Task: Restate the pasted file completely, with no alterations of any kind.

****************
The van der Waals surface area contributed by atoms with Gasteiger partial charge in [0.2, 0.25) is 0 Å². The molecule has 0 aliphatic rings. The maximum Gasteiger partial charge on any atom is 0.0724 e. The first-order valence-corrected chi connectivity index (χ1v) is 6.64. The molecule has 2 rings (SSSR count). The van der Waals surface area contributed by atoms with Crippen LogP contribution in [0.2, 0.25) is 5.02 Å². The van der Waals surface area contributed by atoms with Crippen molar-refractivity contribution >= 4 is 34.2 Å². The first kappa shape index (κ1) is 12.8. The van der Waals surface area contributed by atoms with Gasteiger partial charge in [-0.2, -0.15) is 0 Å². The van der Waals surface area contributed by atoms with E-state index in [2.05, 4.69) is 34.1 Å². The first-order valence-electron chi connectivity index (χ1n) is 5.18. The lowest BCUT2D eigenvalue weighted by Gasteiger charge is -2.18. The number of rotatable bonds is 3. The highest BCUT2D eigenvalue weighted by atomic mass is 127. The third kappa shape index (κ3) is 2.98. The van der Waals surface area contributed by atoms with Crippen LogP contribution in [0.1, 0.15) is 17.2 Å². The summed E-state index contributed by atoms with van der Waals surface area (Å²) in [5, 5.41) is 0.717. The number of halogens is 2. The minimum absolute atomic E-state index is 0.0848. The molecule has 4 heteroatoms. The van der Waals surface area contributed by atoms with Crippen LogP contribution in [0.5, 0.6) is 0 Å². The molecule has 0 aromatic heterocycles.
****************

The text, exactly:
The van der Waals surface area contributed by atoms with Gasteiger partial charge in [0.2, 0.25) is 0 Å². The molecule has 0 aliphatic rings. The maximum Gasteiger partial charge on any atom is 0.0724 e. The first-order valence-corrected chi connectivity index (χ1v) is 6.64. The molecule has 2 rings (SSSR count). The van der Waals surface area contributed by atoms with Crippen LogP contribution in [0.2, 0.25) is 5.02 Å². The van der Waals surface area contributed by atoms with Crippen molar-refractivity contribution >= 4 is 34.2 Å². The first kappa shape index (κ1) is 12.8. The van der Waals surface area contributed by atoms with Gasteiger partial charge in [-0.2, -0.15) is 0 Å². The van der Waals surface area contributed by atoms with E-state index in [2.05, 4.69) is 34.1 Å². The first-order valence-electron chi connectivity index (χ1n) is 5.18. The lowest BCUT2D eigenvalue weighted by Gasteiger charge is -2.18. The number of rotatable bonds is 3. The highest BCUT2D eigenvalue weighted by atomic mass is 127. The third kappa shape index (κ3) is 2.98. The van der Waals surface area contributed by atoms with Crippen LogP contribution in [0.1, 0.15) is 17.2 Å². The summed E-state index contributed by atoms with van der Waals surface area (Å²) in [5, 5.41) is 0.717. The number of halogens is 2. The minimum absolute atomic E-state index is 0.0848. The molecule has 4 heteroatoms. The van der Waals surface area contributed by atoms with Crippen LogP contribution in [0.5, 0.6) is 0 Å². The molecule has 0 aromatic heterocycles.